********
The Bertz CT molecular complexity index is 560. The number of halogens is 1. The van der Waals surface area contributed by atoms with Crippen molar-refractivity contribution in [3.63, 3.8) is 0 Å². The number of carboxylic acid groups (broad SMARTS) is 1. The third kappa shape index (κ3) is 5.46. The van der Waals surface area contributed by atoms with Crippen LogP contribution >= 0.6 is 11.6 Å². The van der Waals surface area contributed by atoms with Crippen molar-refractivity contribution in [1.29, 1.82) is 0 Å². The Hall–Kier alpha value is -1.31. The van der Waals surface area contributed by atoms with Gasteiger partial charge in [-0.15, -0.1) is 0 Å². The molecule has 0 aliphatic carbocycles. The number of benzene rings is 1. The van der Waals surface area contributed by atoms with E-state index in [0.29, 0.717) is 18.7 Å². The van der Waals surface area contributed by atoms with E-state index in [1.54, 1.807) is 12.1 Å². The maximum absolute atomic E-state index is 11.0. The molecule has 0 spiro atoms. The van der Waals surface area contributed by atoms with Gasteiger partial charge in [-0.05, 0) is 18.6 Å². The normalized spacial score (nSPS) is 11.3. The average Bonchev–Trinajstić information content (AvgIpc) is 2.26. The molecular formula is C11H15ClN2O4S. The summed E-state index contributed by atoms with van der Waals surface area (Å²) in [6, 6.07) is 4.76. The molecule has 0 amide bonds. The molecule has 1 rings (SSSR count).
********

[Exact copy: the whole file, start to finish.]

The Bertz CT molecular complexity index is 560. The number of halogens is 1. The van der Waals surface area contributed by atoms with Crippen molar-refractivity contribution in [3.63, 3.8) is 0 Å². The number of carboxylic acid groups (broad SMARTS) is 1. The third kappa shape index (κ3) is 5.46. The van der Waals surface area contributed by atoms with Crippen LogP contribution >= 0.6 is 11.6 Å². The van der Waals surface area contributed by atoms with Crippen molar-refractivity contribution in [1.29, 1.82) is 0 Å². The Hall–Kier alpha value is -1.31. The van der Waals surface area contributed by atoms with Gasteiger partial charge in [-0.15, -0.1) is 0 Å². The molecule has 0 aliphatic carbocycles. The number of benzene rings is 1. The van der Waals surface area contributed by atoms with E-state index in [0.29, 0.717) is 18.7 Å². The van der Waals surface area contributed by atoms with E-state index in [1.54, 1.807) is 12.1 Å². The maximum absolute atomic E-state index is 11.0. The molecule has 0 spiro atoms. The van der Waals surface area contributed by atoms with Gasteiger partial charge in [-0.05, 0) is 18.6 Å². The normalized spacial score (nSPS) is 11.3. The average Bonchev–Trinajstić information content (AvgIpc) is 2.26. The molecular formula is C11H15ClN2O4S. The summed E-state index contributed by atoms with van der Waals surface area (Å²) in [6, 6.07) is 4.76. The molecule has 0 amide bonds. The molecule has 1 rings (SSSR count).